Updated: September 15, 2015 9:39:48 am
Sarat Chandra Chattopadhyay was one Bengali writer whose work transcended all language barriers, finding acceptance all over India, and even abroad. The audience could easily relate to the issues he picked from contemporary society, the life-like characters he sketched and the inimitable style of his narratives — the reason a large number of his works were found to be fit for successful screen and stage adaptations, in several Indian languages.
Born on September 15, 1876, in an extremely poor family, Sarat Chandra was sensitive and at the same time bold and fearless in his writings, which captivated his readers. And he let his works do all the talking. Through his simple but strong characters, the reader come across the person he was, the circumstances that made him and the society he wanted to live in or denounce.
Be it Srikanta, Devdas or Sabyasachi, most of his male protagonists resemble his own bohemian self — the Awara Masiha, a name rightly given to him by the late Hindi litterateur Vishnu Prabhakar who wrote his biography by that name. His female characters were all women of substance — affectionate, caring and chaste, sometimes oppressed and sometime rebellious.
On the sobriquet Awara Masiha, Prabhakar had said he wanted to tell the world how the vagabond free spirit became the saviour of the oppressed souls. “A vagabond has a lot of qualities but is directionless. The day he gets that direction, he becomes the messiah,” Prabhakar wrote about his protagonist who thought ill of none.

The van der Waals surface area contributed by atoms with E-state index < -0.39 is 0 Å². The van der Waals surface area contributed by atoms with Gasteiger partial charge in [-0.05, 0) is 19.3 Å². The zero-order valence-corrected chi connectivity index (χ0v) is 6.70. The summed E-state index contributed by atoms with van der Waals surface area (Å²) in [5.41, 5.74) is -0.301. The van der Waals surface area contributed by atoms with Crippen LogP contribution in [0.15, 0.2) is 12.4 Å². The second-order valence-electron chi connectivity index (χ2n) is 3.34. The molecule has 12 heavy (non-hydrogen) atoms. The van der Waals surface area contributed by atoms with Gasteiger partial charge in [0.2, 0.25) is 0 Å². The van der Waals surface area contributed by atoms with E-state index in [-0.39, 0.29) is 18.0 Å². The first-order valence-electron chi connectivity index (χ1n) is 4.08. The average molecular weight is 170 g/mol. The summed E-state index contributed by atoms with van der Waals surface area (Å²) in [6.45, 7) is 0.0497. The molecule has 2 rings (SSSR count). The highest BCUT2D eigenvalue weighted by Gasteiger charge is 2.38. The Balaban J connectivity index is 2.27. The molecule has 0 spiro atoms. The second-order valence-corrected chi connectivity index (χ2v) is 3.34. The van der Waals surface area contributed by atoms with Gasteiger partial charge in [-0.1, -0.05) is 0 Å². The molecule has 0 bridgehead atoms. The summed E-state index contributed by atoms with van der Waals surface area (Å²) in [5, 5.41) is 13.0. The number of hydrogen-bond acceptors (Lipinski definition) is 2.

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On his 139th birthday, here is a look at some of the works that made Sarat Chandra Chattopadhyay immortal.
First serialised in 1916 in Bangla monthly magazine Bharatbarsha, the travelogue of Srikanta went on to became a big hit. A year later, the 13-part story was published as a book and called Srikanta-Part I. The four-part series chronicled the protagonist’s life on the move and the characters that influenced him.
There had been several movies, mostly in Bangla, on this particular character nurtured by Sarat Chandra for over a quarter of a century. Many believed he took inspiration for Srikanta from his own life. The movies mainly dealt with specific chapters from Srikanta’s life, barring the most recent one, Iti Srikanta (2004) by Anjan Das, which tries to give a complete picture of the character.
In the film Rajakshmi O Srikanta (1958), the bohemian protagonist played by Uttam Kumar finds his childhood love at a rich friend’s ‘mehfil’, as singer Pyaribai (Suchitra Sen), and goes after her, only to leave her again.
In Kamal Lata (1969), Srikanta falls in love with a Vaishnavi (worshipper of Lord Vishnu). Played by hit pair Uttam Kumar and Suchitra Sen again, Srikanta and Kamal Lata tell the story of an eternal, selfless love that is complete but only in separation. Iti Srikanta shows this conflict of the man torn between the court singer and the sage.
After leaving Rajlakshmi, and before meeting Kamal Lata, Srikanta goes to Burma and meets Abhaya on the way. This chapter of his life was the plot for yet another film, Abhaya O Srikanta (1965). Incidentally, like Srikanta, Sarat Chandra too had gone to Burma in search of work and stayed there for a long time.
Abhaya, played by Mala Sinha, is a woman deserted by her husband. Srikanta helps her find the husband but the latter, having married another woman, refuses to accept her. Abhaya takes care of Srikanta when he is unwell during a plague outbreak. This relationship is more of respect and gratitude than romantic as Abhaya reminds him of his Annadadidi.
Srikanta, with Farooq Sheikh in the lead, was also adapted as a Hindi TV serial aired on DD in the 1980s.